Saturday, September 21, 2013

Stages & Effects

There are four stages of Fatal Familial disorder (FFI):

Stage One: (typically 4 months): the 1st stage includes sudden onset of sleepiness and insomnia resulting in phobias, paranoia and panic attacks.

Stage Two: (typically 5 months): During the 2nd stage hallucinations and panic attacks become increasingly apparent.

Stage Three: (typically 3 months or more): This stage includes the absolute inability to sleep along with rapid weight loss and diminished cognitive performance.

Stage Four: (Typically lasts for 6 months): The end stage includes ‘dementia’. The patient becomes mute and unresponsive over the course of 6 months after which death occurs.

Writing in a 2006 issue of the Medscape General Medicine journal, Dr. Joyce Schenkein outlined the etiology and characteristics of FFI. She noted that it often begins in middle age (average age of onset being 50 years) and has no cure (even ‘gene therapy has been unsuccessful to date). Unfortunately, the prognosis following initial diagnosis is poor with FFI sufferers’ only living for an average of about a year and a half (with Dr. Schenkein noting that survival ranged from 7 to 36 months from diagnosis of FFI). It originates in the form of unexplained sleeplessness before rapidly developing into a fatal insomnia. 

Further Reading:
Schenkein, J. (2006). Self-management of fatal familial insomnia. Part 1: What Is FFI? Medscape General Medicine, 8(3), 65.
Schenkein, J. & Montagna, P (2006). Self-management of fatal familial insomnia. Part 2: Case report. Medscape General Medicine, 8(3), 66.

Sunday, September 15, 2013

History ...

Knowledge of Fatal Familial Insomnia (FFI) is recent — discovered only in the early 1990’s and the credit goes to Dr. Ignazio Roiter for his role in uncovering this very rare disease. Dr. Ignazio Roiter is a specialist in internal medicine & endocrinology and is head physician of the Treviso Hospital, Italy.

The family of Dr. Ignazio’s wife Elisabetta carries the fatal gene. Elisabetta has been losing a family member every 3 years. These inexplicable deaths after months of sleeplessness drew the attention of Bologna experts. It was at a meeting held in the Dr. Ignazio’ living room where Elisabetta, Dr. Ignazio and Bologna researchers agreed to call the disease Fatal Familial Insomnia (FFI). Due to the series of deaths their family went through, Dr. Ignazio and Elisabetta made it their mission to create a detailed family tree. Centuries of records of births and deaths of people in a parish in Veneto, northern Italy provided the basic information for the family tree project. However, it took a special skill to gain access to parish records. Ignazio who plays the organ as a hobby, performed for the aged priest of the parish church. In gratitude of the musical treat, the priest gave Ignazio access to the parish’s old records. Ignazio traced the appearance of fatal familial insomnia (FFI) in Elisabetta’s family in the 17th century. 250 years ago, a wealthy Venetian doctor carried the genetic mutation. He was referred to as patient zero, the first known case.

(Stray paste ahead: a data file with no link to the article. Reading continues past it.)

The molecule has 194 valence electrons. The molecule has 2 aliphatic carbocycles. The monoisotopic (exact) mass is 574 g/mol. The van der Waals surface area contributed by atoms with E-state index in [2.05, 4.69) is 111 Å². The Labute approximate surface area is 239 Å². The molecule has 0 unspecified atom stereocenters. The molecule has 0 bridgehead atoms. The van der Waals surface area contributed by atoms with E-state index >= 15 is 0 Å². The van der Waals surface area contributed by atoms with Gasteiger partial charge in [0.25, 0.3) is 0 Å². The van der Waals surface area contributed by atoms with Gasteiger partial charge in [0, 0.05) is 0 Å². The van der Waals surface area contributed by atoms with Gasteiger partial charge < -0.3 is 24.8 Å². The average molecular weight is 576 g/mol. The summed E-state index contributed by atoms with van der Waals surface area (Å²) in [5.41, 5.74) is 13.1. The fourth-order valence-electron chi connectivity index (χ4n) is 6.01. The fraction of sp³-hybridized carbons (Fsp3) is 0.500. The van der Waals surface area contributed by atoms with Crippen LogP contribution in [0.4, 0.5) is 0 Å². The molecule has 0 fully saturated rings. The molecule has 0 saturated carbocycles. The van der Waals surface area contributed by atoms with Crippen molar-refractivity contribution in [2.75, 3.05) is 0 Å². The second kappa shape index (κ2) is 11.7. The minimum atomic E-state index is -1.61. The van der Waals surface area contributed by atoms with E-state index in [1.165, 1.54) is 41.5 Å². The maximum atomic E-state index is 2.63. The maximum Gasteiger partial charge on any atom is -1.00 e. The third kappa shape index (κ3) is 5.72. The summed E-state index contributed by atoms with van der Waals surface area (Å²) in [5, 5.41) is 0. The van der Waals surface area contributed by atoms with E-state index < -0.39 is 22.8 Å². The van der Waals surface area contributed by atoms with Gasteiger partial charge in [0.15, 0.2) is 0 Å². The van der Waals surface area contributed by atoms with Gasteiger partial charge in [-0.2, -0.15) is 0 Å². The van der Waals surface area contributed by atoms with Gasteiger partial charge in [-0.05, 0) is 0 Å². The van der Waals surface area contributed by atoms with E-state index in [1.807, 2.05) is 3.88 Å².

This man suffered from insomnia for more than a year and spent his last months paralyzed by exhaustion until he died in 1765. This started a chain and his descendants were recorded to have experienced never-ending sleeplessness in the 18th and 19th century — eventually succumbing to varied side effects as heart problems, encephalitis and pellagra. The doctor’s descendants showed symptoms of sweating, fever, hallucinations, insomnia and, in one case of possession.

Wednesday, September 11, 2013

What is Fatal Familial Insomnia (FFI)?

Fatal Familial Insomnia (FFI) is an extremely rare inherited autosomal dominant disorder of brain — most often caused by a protein mutation passed on through families. But FFI can also develop spontaneously with a non-inherited mutation variant called Sporadic Fatal Insomnia (sFI).

FFI is clinically characterized by insomnia with/without a diurnal dreaming state, hallucinations, delirium and dysautonomia preceding motor and connective deterioration.

The average age of onset in FFI is 50 but can range from 18-60 years.

Worldwide there are only 40 families which have been found to carry the disease, affecting about 100 people altogether.

If the parent has the mutated gene there will be 50% chance that the child will also inherit the disease.

Monday, September 9, 2013

A Life without Dream !!!!!

Imagine what a nightmare it would be to never have a nightmare!!!

Imagine a life without a dream!!!

Imagine to be banished forever from the topsy-turvy realm of sleep!!!

One day you just wake up and never falls asleep again — tortured in a twilight world of perpetual insomnia — lying in the bed; exhausted but with eyes wide open — listing to the groans and whispers of the night — sleepless, until death mercifully claim you.

Sound like a Gothic Chiller???

Sleep is a mystery yet to be solved. Science still does not know why and how we do it. Now pioneering research takes us insight the sleeping brain and re examines a mind – forbidden to rest/which prohibit rest— Insomnia with a fatal twist — lack of sleep will kill you but science to figure out why???

We might not ever heard of this very rare, real genetic disorder — Fatal Familial Insomnia (FFI) — without the medical detective work of an Italian family, which in turn was stalked for centuries with a terrifying fate.